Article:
Bloomberg reports that Sony is “aiming to release the successor during the holiday period next year,” citing sources familiar with the company’s plans who have asked not to be identified for obvious reasons.
These sources also indicated that while other companies such as Facebook and HTC have switched to LCD screens for virtual reality glasses, the PSVR 2 will stick to OLED screens manufactured by Samsung.
This means faster response times and better contrast, although the report suggests that other manufacturers have moved away from OLED because it is easier to achieve higher resolutions without prices getting out of hand.We may find the PSVR 2 to be expensive when it finally arrives.
Of course, Sony has said very little about the PSVR 2 so far, apart from the fact that it is officially in the works, but so far leaks have suggested a significant update to the original model. This is not surprising given that it will be a full six years between launches if Bloomberg’s sources are correct, but it seems that the experience will be very different when it arrives.
To begin with, the image quality should be significantly improved.
A recent report from UploadVR suggested that the screen resolution would drop from 960 x 1080 per eye on the original model to 2000 x 2040, which is combined with a 4K display in general. To make sure everything runs smoothly, the device will apparently use foveal rendering, a technique that follows the eyes and reduces the image quality of things you are not looking at directly.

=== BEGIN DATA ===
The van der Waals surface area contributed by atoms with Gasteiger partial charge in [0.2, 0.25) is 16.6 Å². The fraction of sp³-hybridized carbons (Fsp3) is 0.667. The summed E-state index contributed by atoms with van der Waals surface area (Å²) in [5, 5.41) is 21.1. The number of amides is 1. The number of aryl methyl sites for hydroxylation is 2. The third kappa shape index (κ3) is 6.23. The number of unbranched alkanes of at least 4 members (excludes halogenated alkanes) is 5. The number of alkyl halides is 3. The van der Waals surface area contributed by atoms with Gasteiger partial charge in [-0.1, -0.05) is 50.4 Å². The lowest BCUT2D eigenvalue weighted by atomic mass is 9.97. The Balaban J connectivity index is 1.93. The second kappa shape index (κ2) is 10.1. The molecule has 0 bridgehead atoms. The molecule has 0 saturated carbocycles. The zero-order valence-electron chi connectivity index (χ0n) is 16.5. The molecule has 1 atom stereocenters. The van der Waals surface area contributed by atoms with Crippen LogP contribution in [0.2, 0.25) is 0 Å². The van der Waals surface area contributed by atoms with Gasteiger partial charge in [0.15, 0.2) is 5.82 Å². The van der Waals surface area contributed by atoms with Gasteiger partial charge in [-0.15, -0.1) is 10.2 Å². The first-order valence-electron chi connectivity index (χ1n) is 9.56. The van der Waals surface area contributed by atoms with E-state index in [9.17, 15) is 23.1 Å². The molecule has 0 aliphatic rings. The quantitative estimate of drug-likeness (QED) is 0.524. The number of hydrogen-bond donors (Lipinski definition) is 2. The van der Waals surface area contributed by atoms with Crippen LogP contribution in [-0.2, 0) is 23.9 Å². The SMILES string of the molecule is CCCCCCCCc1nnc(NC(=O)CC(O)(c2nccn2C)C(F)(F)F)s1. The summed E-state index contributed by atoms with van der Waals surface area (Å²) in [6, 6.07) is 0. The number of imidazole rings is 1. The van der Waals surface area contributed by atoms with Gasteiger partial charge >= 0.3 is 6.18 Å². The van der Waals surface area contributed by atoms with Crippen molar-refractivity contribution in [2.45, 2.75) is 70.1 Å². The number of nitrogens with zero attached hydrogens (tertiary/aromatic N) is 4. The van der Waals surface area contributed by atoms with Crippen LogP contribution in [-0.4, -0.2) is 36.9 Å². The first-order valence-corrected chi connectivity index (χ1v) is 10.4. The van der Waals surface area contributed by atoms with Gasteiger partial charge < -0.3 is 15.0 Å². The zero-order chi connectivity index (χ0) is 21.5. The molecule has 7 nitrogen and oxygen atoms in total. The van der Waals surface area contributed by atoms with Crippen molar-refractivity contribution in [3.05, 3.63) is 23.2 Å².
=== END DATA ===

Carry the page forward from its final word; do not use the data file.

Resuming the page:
We’ve also heard that the PSVR 2 could use reverse tracking as seen on the Oculus Quest 2, with cameras on the headset itself, eliminating the need for the somewhat finicky PlayStation camera and allowing for room-scale VR gaming. That’s a big difference, considering the original model required you to be in front of the camera at all times.
We reached out to Sony to ask if the 2022 release date cited by Bloomberg is something they’re working on, and we’ll update this article with the company’s response.